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1 in 5 people who need lung cancer screenings aren't getting them

One in five people who need lung cancer screenings don't get them
One in five people who need lung cancer screenings don't get them 02:14

PITTSBURGH (KDKA) — Lung cancer is the leading cause of cancer deaths, and now new studies are showing how important screenings are to catching lung cancer early.

Only 18 percent of people who are eligible and need lung cancer screenings are getting them. That's according to a new study led by American Cancer Society researchers. 

"This study really shows that if only one in five patients are getting screened, then we have work to do," said Dr. Hiran Fernando, director of thoracic surgery at Allegheny Health Network's Forbes Hospital and professor of surgery at Drexel University.

Dr. Fernando said a few factors could be driving these low screening numbers, including availability or people not wanting to know the results.

"Unfortunately, so many people are diagnosed late in their disease because most of the time you're not symptomatic when you first have lung cancer. And by the time you get symptoms, the cancer is too advanced and we want to get it before you get to that point," he said.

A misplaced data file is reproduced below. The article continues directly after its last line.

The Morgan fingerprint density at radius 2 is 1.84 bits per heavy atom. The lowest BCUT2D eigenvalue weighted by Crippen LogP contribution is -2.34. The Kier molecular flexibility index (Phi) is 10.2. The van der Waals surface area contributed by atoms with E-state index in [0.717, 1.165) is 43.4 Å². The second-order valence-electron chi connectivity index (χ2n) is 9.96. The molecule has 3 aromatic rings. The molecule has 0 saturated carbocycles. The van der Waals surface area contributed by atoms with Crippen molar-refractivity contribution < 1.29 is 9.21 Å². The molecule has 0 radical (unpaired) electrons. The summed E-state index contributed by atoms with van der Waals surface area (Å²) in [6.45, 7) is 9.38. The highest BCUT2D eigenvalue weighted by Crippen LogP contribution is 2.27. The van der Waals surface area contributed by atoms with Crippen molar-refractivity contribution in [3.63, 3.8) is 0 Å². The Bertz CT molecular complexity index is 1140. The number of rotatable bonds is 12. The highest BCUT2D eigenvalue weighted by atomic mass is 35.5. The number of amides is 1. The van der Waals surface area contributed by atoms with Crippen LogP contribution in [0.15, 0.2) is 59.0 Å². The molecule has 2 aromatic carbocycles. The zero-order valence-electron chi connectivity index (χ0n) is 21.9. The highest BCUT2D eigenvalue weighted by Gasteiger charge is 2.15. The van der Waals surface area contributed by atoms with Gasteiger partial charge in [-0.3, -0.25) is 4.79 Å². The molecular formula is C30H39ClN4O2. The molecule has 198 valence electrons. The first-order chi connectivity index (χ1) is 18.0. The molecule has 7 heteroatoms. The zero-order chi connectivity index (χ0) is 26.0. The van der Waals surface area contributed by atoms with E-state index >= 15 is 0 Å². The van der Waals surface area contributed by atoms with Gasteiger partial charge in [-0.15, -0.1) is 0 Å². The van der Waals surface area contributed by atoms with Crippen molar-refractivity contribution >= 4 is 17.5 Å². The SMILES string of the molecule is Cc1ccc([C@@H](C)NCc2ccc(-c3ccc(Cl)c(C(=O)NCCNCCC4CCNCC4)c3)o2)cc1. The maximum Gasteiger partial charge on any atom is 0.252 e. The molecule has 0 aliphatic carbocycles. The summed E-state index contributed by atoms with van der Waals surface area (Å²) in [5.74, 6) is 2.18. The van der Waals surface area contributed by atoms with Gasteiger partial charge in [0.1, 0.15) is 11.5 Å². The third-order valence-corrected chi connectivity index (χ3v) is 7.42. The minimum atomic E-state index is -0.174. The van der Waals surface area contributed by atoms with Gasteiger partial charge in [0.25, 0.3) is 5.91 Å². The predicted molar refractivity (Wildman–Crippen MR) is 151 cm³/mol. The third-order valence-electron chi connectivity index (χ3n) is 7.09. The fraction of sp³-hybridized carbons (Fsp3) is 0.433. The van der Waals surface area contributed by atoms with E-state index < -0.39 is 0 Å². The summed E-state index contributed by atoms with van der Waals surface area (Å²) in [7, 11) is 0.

Another study released this week looked at lung cancer patients in the VA health care system. That new research found people who were screened were more likely to be diagnosed earlier and more likely to survive. 

Current recommendations push a yearly low-dose CT scan for people 50 to 80 years old who are current and former smokers who smoked at least a pack a day for 20 years or two packs a day for 10 years.

What about other risk factors that could affect even non-smokers?

"There may be some genetic components, family history is one of the things. And then in the Pittsburgh area or Pennsylvania, radon exposure is also significant as well, and now most homes are tested for radon. But if you've had significant radon exposure, that would be another risk factor," Dr. Fernando said.

Smoking e-cigarettes or vaping are not screening qualifications, as the health dangers and risk for lung cancer are still unknown, including for teenagers.

"I think it's too early to say that we are going to see problems. We need to educate the kids that vaping, especially if there's nicotine in there, it's putting them at risk," he said.

While you might not be eligible for a lung cancer scan, talk to your doctor if you have concerns about risk factors or symptoms.

Dr. Fernando stressed why it's important to protect your lungs.

"The first thing is don't smoke, don't smoke. That's what's going to lead to these cancers," he said.

AHN has week-day and monthly cancer screening events for lung cancer and several other types of cancer:

  • Weekly screening events are on Tuesdays at AHN Jefferson Hospital and Wednesdays at AHN Forbes Hospital.
  • Once a month no-cost Saturday cancer screening clinics are held around Western Pennsylvania.

You can sign up online

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